Local taxpayers will have to dig deep to pay their yearly bill for sewage treatment if senior government grants are lost — something Oak Bay Mayor Nils Jensen worries is a real possibility.
The prospect of the capital region meeting a March 31 deadline for the first of three federal grants for treatment is “virtually impossible,” Jensen said.
Without the grants, the costs to homeowners are “very alarming,” he said.
“If this was a fire, it would be a seven-alarm fire. … These are very large numbers.”
For example, the annual costs for a homeowner in Oak Bay for the least-expensive treatment option of the five under consideration — a single plant at Rock Bay providing secondary treatment — would jump to $919 from the estimated $583 with the grants. If the most expensive option — seven plants spread around the region — were built, Esquimalt homeowners would see their bills go up $404 to $1,427.
The estimated per-household cost is determined by a formula that divides up the total project cost based on factors such as each municipality’s sewage flows and its proportional share of capital costs, including any additional trunk mains or pump stations needed.
Already working on a one-year extension, the Capital Regional District has until the end of March to submit a detailed plan for wastewater treatment or risk losing $83.4 million from federal Crown corporation PPP Canada. In addition to the PPP Canada grant, the federal government has committed $120 million from the Building Canada Fund and $50 million from the Canada Green Fund.
Victoria Mayor Lisa Helps, chairwoman of the CRD sewage committee, concedes that the potential costs to homeowners without the senior government money are “scary.”
She remains hopeful the grant deadline can be met, but concedes time is slipping away. “I don’t think there’s anyone around that table who is interested in risking those grants,” Helps said.
Still, directors have delayed going to the public for input, saying that there were too many unanswered questions. Westside politicians also wanted time to develop another option for consideration.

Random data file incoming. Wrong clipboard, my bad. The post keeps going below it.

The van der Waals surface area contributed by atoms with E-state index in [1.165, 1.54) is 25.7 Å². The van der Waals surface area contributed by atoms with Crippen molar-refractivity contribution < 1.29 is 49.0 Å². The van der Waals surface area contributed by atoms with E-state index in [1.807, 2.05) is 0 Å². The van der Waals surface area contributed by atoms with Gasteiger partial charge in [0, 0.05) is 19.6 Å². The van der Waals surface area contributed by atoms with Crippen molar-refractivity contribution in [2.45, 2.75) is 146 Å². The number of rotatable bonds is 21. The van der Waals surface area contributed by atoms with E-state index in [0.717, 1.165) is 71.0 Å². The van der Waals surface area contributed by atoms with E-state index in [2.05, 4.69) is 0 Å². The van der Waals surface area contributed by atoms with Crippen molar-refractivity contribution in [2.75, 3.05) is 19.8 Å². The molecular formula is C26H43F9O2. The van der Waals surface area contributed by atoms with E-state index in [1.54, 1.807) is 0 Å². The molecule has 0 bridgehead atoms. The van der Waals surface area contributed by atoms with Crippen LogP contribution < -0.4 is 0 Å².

Those decisions effectively mean the March funding deadline can’t be met, Jensen said, and the region should be seeking another extension.
He worries that if the PPP Canada grant is lost, it will have a domino effect on the other grants.
Helps admits the PPP Canada grant is integral to the entire funding package.
“PPP Canada was the first funder that came to the table in 2012, and the other two federal funding pots came on board because PPP Canada was there. Then because the federal government was at the table, the province came to the table.
“So in a sense the PPP Canada funding is … the pot that’s holding it all together. That’s why it’s important,” Helps said.
The CRD was forced to abandon a plans to put a regional sewage-treatment plant at McLoughlin Point last year after Esquimalt, responding to residents’ opposition, refused to rezone the former gasoline-tank property for the plant.
Jensen notes that the cost of the current cheapest option — a single plant with full grants — is estimated to be double what homeowners would have paid had McLoughlin been approved.
Directors are now slated to look at treatment and siting options in mid-January and then take the options to the public for input before selecting one for submission. The region also has to get approval for an amendment to the liquid-waste management plan.
Despite the challenges, Helps remains positive.
“It’s tight and it’s getting tighter every moment, but I’m still optimistic we can get there,” she said.
The treatment options now under consideration are:
• One secondary treatment plant in Victoria’s Rock Bay area, for $1.031 billion.
• One tertiary treatment plant at Rock Bay, for $1.139 billion.
• Two plants, offering secondary and tertiary treatment, one in Rock Bay and one in Colwood, for $1.088 billion.
• Four plants — Rock Bay, Colwood, Esquimalt First Nation and East Saanich — offering secondary and tertiary treatment, for $1.195 billion.
• Seven plants — Rock Bay, Colwood, Esquimalt, East Saanich, View Royal, Langford and Saanich core — offering secondary and tertiary treatment for $1.348 billion.